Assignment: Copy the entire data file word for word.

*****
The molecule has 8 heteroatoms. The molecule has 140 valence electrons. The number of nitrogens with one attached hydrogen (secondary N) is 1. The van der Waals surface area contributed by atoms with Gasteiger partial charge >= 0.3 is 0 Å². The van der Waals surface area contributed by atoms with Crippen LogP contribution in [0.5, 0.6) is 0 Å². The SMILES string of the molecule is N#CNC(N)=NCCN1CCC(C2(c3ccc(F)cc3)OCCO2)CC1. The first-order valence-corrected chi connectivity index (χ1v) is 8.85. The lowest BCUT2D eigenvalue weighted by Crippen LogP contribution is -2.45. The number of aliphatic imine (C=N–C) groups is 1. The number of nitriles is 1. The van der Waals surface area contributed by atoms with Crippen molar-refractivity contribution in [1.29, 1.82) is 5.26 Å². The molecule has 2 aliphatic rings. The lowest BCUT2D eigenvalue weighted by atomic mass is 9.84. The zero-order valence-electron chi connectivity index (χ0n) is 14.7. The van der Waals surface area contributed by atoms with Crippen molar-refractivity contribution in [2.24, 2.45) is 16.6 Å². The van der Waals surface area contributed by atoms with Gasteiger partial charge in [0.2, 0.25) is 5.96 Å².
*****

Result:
The molecule has 8 heteroatoms. The molecule has 140 valence electrons. The number of nitrogens with one attached hydrogen (secondary N) is 1. The van der Waals surface area contributed by atoms with Gasteiger partial charge >= 0.3 is 0 Å². The van der Waals surface area contributed by atoms with Crippen LogP contribution in [0.5, 0.6) is 0 Å². The SMILES string of the molecule is N#CNC(N)=NCCN1CCC(C2(c3ccc(F)cc3)OCCO2)CC1. The first-order valence-corrected chi connectivity index (χ1v) is 8.85. The lowest BCUT2D eigenvalue weighted by Crippen LogP contribution is -2.45. The number of aliphatic imine (C=N–C) groups is 1. The number of nitriles is 1. The van der Waals surface area contributed by atoms with Crippen molar-refractivity contribution in [1.29, 1.82) is 5.26 Å². The molecule has 2 aliphatic rings. The lowest BCUT2D eigenvalue weighted by atomic mass is 9.84. The zero-order valence-electron chi connectivity index (χ0n) is 14.7. The van der Waals surface area contributed by atoms with Crippen molar-refractivity contribution in [2.24, 2.45) is 16.6 Å². The van der Waals surface area contributed by atoms with Gasteiger partial charge in [0.2, 0.25) is 5.96 Å².